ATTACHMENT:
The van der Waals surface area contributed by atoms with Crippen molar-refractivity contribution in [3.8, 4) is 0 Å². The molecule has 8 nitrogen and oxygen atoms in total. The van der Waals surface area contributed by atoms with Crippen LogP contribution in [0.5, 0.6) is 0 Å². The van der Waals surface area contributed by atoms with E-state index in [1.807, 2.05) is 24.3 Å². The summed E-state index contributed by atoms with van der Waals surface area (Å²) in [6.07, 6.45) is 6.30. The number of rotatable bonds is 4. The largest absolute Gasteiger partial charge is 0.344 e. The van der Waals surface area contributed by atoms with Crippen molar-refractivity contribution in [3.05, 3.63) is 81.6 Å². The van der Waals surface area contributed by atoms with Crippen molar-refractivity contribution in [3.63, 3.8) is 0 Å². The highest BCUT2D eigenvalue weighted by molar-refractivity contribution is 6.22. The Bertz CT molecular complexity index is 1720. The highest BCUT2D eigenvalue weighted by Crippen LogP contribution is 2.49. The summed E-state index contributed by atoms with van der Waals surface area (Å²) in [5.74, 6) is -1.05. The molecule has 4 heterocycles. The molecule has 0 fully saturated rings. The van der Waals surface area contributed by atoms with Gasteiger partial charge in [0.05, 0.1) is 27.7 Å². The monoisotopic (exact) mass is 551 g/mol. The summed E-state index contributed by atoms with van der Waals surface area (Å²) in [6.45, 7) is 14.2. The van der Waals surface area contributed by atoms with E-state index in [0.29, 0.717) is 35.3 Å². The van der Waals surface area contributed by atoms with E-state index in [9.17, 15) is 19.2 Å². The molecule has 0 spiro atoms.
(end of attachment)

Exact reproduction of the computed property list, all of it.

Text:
The van der Waals surface area contributed by atoms with Crippen molar-refractivity contribution in [3.8, 4) is 0 Å². The molecule has 8 nitrogen and oxygen atoms in total. The van der Waals surface area contributed by atoms with Crippen LogP contribution in [0.5, 0.6) is 0 Å². The van der Waals surface area contributed by atoms with E-state index in [1.807, 2.05) is 24.3 Å². The summed E-state index contributed by atoms with van der Waals surface area (Å²) in [6.07, 6.45) is 6.30. The number of rotatable bonds is 4. The largest absolute Gasteiger partial charge is 0.344 e. The van der Waals surface area contributed by atoms with Crippen molar-refractivity contribution in [3.05, 3.63) is 81.6 Å². The van der Waals surface area contributed by atoms with Crippen molar-refractivity contribution in [3.63, 3.8) is 0 Å². The highest BCUT2D eigenvalue weighted by molar-refractivity contribution is 6.22. The Bertz CT molecular complexity index is 1720. The highest BCUT2D eigenvalue weighted by Crippen LogP contribution is 2.49. The summed E-state index contributed by atoms with van der Waals surface area (Å²) in [5.74, 6) is -1.05. The molecule has 4 heterocycles. The molecule has 0 fully saturated rings. The van der Waals surface area contributed by atoms with Gasteiger partial charge in [0.05, 0.1) is 27.7 Å². The monoisotopic (exact) mass is 551 g/mol. The summed E-state index contributed by atoms with van der Waals surface area (Å²) in [6.45, 7) is 14.2. The van der Waals surface area contributed by atoms with E-state index in [0.29, 0.717) is 35.3 Å². The van der Waals surface area contributed by atoms with E-state index in [9.17, 15) is 19.2 Å². The molecule has 0 spiro atoms.